Forwards, Backwards and Sideways

Calving usually is a easy job for a person, since 95%+ of the time the cow has the calf on her own (Obviously for the cow it is a bit more challenging, but that’s the way the cookie crumbles). However, that <5% of the time when the cow is having trouble, a person has to intervene to help the deliver the calf. That’s when things can get interesting.

IMG_20160202_131931797

Not as interesting as this novel, which is an intense critique of the political system of Renaissance northern Europe, but interesting in its own right. Four stars.

There are many issues that hinder the delivery of a calf. In this post, I want to focus on a series of issues known as “malpresentations”. Malpresentations are where the calf is not coming out of the cow in a normal direction. Normally, a calf is born with the front legs coming out first and the head between the front legs. A calf pointed any other way is a malpresentation, which can make the delivery more difficult or even impossible unless the direction of the calf is corrected.

Normal presentation

Calves are supposed to be born like they are “diving” into the world. No cannonballs or belly-flops allowed. 

There are quite a few ways a calf can be presented incorrectly, but all of them can only be corrected by a person inserting their arm vaginally to reorient the calf in the correct direction. A common malpresentation for a calf is having the head turned backwards, as if it was turning around to lick its tail. This can be corrected by putting a loop behind the calf’s ears and into its mouth to help guide the head through the birth canal.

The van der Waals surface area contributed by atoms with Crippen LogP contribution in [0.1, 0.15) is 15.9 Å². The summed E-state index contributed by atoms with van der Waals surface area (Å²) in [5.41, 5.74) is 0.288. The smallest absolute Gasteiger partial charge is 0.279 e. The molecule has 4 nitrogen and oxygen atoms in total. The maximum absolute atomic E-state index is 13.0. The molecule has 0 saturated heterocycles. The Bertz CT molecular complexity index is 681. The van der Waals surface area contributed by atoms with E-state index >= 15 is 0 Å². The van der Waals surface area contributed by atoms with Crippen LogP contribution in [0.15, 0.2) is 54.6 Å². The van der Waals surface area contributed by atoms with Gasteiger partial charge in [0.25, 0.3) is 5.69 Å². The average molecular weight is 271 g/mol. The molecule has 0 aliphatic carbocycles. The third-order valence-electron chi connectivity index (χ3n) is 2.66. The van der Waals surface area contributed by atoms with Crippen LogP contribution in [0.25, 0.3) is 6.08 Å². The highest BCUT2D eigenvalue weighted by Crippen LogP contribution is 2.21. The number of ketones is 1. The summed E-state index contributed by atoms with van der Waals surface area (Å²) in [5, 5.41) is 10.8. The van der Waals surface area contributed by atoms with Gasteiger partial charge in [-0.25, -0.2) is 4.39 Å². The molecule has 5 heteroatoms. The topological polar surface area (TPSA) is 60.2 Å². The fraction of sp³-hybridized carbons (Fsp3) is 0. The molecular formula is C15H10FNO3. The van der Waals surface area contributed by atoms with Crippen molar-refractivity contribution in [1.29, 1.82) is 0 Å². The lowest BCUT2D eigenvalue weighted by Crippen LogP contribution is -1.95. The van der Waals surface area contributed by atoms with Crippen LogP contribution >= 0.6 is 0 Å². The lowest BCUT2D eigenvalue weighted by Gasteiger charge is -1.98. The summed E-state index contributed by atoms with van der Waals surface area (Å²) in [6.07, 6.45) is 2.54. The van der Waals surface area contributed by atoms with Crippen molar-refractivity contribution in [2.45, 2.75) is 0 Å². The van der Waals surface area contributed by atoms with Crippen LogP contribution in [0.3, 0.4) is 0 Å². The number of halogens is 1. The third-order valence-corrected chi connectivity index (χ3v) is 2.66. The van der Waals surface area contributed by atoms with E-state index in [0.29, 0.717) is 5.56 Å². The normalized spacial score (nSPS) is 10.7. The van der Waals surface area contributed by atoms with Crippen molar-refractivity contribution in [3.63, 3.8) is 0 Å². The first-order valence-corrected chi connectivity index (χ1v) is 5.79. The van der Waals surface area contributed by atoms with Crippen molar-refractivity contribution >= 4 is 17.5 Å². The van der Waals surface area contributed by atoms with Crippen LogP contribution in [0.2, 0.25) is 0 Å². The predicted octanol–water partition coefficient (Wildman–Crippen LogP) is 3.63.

Another one that I deal with a lot is called a “breech”. A breech calf is essentially coming tail first, with both legs flexed at the hip and pointed towards the cow’s head. Correcting this one is accomplished by pushing the calf forward, pulling the rear legs up so they are pointed out the birth canal, and then pulling the calf out backwards.

A calf being born back feet first is not usually a problem; they fit through just fine. The issue come in that a calf born backwards will break the umbilical cord before the head is out, cutting off the calf’s oxygen supply. If a backwards delivery is done in a timely manner, it is no issue. It is natural for a calf to be delivered backwards without any human assistance, although if one is seen being born backwards it is advised to help it along.

Infrequently, a calf can be sideways in the uterus. There is no way a calf can be born through this presentation. With this and any other malpresentation, if the calf cannot be reoriented in a normal direction, a C-section can be preformed to get the calf out.

As I said at the start, cows are hardy animals that usually have their calves without human assistance and seem to prefer it that way. However, with a malpresentation sometimes people need to be involved to deliver the calf alive. This is why ranchers check their cows frequently during calving season, so they can help bring those babies into the world in a safe and timely manner.

-Jake

Photo credit: http://www.nzdl.org/gsdlmod?e=d-00000-00—off-0cdl–00-0—-0-10-0—0—0direct-10—4——-0-1l–11-en-50—20-about—00-0-1-00-0–4—-0-0-11-10-0utfZz-8-00&cl=CL2.1&d=HASH01bec46b280c7bb01b4a17c6&gt=1

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2 responses to “Forwards, Backwards and Sideways

    • Thanks Cheri! Those are also challenging for me. My wife and I actually try to work out to get ready for calving season, although the working out doesn’t always happen.

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